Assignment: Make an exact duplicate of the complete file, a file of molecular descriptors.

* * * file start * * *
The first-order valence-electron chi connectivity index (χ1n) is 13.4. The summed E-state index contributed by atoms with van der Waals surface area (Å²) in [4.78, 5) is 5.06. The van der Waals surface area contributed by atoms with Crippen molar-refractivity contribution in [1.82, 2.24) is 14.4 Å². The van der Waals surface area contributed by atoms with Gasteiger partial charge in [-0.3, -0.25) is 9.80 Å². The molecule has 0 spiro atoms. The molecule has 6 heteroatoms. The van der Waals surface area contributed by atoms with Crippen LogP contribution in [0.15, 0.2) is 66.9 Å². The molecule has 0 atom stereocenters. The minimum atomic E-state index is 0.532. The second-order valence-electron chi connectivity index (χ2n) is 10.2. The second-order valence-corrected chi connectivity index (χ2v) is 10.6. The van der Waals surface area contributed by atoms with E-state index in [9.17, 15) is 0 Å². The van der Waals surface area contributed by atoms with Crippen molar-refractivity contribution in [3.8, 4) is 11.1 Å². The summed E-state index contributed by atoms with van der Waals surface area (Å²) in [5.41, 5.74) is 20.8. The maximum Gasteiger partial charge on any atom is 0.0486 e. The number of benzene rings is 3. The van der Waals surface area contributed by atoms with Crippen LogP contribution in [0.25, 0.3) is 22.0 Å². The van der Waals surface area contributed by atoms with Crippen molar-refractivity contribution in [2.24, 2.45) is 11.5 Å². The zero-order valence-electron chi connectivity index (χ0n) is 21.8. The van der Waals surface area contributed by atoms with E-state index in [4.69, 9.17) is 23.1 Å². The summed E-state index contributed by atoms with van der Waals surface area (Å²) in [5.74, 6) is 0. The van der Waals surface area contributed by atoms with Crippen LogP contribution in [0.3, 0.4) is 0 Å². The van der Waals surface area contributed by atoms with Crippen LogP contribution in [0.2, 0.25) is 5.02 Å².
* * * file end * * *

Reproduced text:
The first-order valence-electron chi connectivity index (χ1n) is 13.4. The summed E-state index contributed by atoms with van der Waals surface area (Å²) in [4.78, 5) is 5.06. The van der Waals surface area contributed by atoms with Crippen molar-refractivity contribution in [1.82, 2.24) is 14.4 Å². The van der Waals surface area contributed by atoms with Gasteiger partial charge in [-0.3, -0.25) is 9.80 Å². The molecule has 0 spiro atoms. The molecule has 6 heteroatoms. The van der Waals surface area contributed by atoms with Crippen LogP contribution in [0.15, 0.2) is 66.9 Å². The molecule has 0 atom stereocenters. The minimum atomic E-state index is 0.532. The second-order valence-electron chi connectivity index (χ2n) is 10.2. The second-order valence-corrected chi connectivity index (χ2v) is 10.6. The van der Waals surface area contributed by atoms with E-state index in [9.17, 15) is 0 Å². The van der Waals surface area contributed by atoms with Crippen molar-refractivity contribution in [3.8, 4) is 11.1 Å². The summed E-state index contributed by atoms with van der Waals surface area (Å²) in [5.41, 5.74) is 20.8. The maximum Gasteiger partial charge on any atom is 0.0486 e. The number of benzene rings is 3. The van der Waals surface area contributed by atoms with Crippen LogP contribution in [0.25, 0.3) is 22.0 Å². The van der Waals surface area contributed by atoms with Crippen molar-refractivity contribution in [2.24, 2.45) is 11.5 Å². The zero-order valence-electron chi connectivity index (χ0n) is 21.8. The van der Waals surface area contributed by atoms with E-state index in [4.69, 9.17) is 23.1 Å². The summed E-state index contributed by atoms with van der Waals surface area (Å²) in [5.74, 6) is 0. The van der Waals surface area contributed by atoms with Crippen LogP contribution in [0.3, 0.4) is 0 Å². The van der Waals surface area contributed by atoms with Crippen LogP contribution in [0.2, 0.25) is 5.02 Å².